A student from Delhi School of Social work, Vineet is a part of Project Sakhi Saheli, an initiative by the students of Delhi school of Social Work to create awareness on Menstrual Health and combat Period Poverty. Along with MHM Action Fellow Sabna, Vineet launched Menstratalk, a campaign that aims to put an end to period poverty and smash menstrual taboos in society.

As a start, the campaign aims to begin conversations on menstrual health with five hundred adolescents and youth in Delhi through offline platforms, and through this community mobilise support to create Period Friendly Institutions out of educational institutes in the city.

Find out more about the campaign here.

A native of Bhagalpur district – Bihar, Shalini Jha believes in equal rights for all genders and wants to work for a gender-equal and just society. In the past she’s had a year-long association as a community leader with Haiyya: Organise for Action’s Health Over Stigma campaign. She’s pursuing a Master’s in Literature with Ambedkar University, Delhi and as an MHM Fellow with YKA, recently launched ‘Project अल्हड़ (Alharh)’.

She says, “Bihar is ranked the lowest in India’s SDG Index 2019 for India. Hygienic and comfortable menstruation is a basic human right and sustainable development cannot be ensured if menstruators are deprived of their basic rights.” Project अल्हड़ (Alharh) aims to create a robust sensitised community in Bhagalpur to collectively spread awareness, break the taboo, debunk myths and initiate fearless conversations around menstruation. The campaign aims to reach at least 6000 adolescent girls from government and private schools in Baghalpur district in 2020.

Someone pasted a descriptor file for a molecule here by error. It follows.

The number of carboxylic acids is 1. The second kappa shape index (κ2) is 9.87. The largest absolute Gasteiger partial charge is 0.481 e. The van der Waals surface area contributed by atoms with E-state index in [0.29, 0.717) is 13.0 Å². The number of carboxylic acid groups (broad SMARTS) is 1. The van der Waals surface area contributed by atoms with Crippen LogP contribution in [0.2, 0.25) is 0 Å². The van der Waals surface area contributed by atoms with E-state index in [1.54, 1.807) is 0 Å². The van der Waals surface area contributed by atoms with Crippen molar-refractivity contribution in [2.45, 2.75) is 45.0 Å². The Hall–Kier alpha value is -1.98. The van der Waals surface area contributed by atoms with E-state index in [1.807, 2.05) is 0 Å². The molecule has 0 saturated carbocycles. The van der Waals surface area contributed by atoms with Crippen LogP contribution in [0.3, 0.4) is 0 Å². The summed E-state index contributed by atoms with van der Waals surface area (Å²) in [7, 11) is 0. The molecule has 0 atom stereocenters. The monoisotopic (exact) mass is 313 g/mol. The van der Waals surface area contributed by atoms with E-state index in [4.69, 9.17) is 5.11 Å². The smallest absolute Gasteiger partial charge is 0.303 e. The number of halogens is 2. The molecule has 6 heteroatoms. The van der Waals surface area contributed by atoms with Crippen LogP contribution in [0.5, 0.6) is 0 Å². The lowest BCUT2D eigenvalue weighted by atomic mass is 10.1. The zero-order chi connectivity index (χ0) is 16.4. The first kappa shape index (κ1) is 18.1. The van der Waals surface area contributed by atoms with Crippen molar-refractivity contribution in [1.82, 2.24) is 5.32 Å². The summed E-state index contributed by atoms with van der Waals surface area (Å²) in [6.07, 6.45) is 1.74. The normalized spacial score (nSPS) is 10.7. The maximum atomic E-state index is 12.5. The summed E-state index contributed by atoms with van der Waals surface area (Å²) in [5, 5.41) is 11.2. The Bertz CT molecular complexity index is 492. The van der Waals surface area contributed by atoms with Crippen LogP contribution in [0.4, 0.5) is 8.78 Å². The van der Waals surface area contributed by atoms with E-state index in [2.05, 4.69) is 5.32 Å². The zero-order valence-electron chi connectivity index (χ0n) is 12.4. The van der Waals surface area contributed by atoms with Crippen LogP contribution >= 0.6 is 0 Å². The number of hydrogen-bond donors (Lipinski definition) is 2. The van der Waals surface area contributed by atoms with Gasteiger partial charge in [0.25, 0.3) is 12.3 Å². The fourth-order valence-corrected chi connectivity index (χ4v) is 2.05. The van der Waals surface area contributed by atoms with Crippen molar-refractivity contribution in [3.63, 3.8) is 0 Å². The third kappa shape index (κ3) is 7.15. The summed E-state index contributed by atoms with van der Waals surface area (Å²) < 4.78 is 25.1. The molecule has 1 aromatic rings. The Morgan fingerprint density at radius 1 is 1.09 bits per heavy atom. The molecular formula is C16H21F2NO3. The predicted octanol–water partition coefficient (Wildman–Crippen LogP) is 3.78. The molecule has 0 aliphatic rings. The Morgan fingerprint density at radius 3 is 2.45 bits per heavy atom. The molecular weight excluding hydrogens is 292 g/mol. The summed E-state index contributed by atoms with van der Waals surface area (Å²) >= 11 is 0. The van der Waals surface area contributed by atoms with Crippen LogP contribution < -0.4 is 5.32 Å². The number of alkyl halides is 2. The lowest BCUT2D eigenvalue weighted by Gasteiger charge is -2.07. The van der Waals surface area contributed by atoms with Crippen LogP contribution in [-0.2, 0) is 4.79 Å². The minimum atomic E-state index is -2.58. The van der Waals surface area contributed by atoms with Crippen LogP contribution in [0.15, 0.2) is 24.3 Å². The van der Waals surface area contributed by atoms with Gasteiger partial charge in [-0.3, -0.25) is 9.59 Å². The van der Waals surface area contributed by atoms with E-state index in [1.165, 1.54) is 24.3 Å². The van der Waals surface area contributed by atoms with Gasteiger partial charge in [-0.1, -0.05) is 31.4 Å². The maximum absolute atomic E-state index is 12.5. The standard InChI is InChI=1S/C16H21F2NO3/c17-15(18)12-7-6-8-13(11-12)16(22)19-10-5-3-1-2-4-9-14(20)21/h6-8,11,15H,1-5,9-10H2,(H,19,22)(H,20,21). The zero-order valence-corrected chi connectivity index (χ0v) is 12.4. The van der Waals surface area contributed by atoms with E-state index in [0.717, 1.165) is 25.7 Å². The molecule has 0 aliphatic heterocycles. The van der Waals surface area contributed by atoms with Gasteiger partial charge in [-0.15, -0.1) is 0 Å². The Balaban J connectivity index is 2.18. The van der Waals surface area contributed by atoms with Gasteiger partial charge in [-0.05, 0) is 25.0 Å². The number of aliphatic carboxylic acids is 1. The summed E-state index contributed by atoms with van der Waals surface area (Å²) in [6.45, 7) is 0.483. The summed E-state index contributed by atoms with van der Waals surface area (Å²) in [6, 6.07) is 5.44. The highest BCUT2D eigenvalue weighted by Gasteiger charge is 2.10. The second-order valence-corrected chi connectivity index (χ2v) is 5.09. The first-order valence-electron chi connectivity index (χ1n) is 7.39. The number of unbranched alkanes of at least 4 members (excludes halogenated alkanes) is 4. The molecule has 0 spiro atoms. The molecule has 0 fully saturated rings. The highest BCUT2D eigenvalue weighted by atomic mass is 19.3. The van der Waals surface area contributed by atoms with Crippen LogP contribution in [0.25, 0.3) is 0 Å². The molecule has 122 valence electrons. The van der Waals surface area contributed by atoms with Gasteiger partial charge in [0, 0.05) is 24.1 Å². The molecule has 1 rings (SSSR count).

Read more about the campaign here.

A psychologist and co-founder of a mental health NGO called Customize Cognition, Ritika forayed into the space of menstrual health and hygiene, sexual and reproductive healthcare and rights and gender equality as an MHM Fellow with YKA. She says, “The experience of working on MHM/SRHR and gender equality has been an enriching and eye-opening experience. I have learned what’s beneath the surface of the issue, be it awareness, lack of resources or disregard for trans men, who also menstruate.”

The Transmen-ses campaign aims to tackle the issue of silence and disregard for trans men’s menstruation needs, by mobilising gender sensitive health professionals and gender neutral restrooms in Lucknow.

Read more about the campaign here.

A Computer Science engineer by education, Nitisha started her career in the corporate sector, before realising she wanted to work in the development and social justice space. Since then, she has worked with Teach For India and Care India and is from the founding batch of Indian School of Development Management (ISDM), a one of its kind organisation creating leaders for the development sector through its experiential learning post graduate program.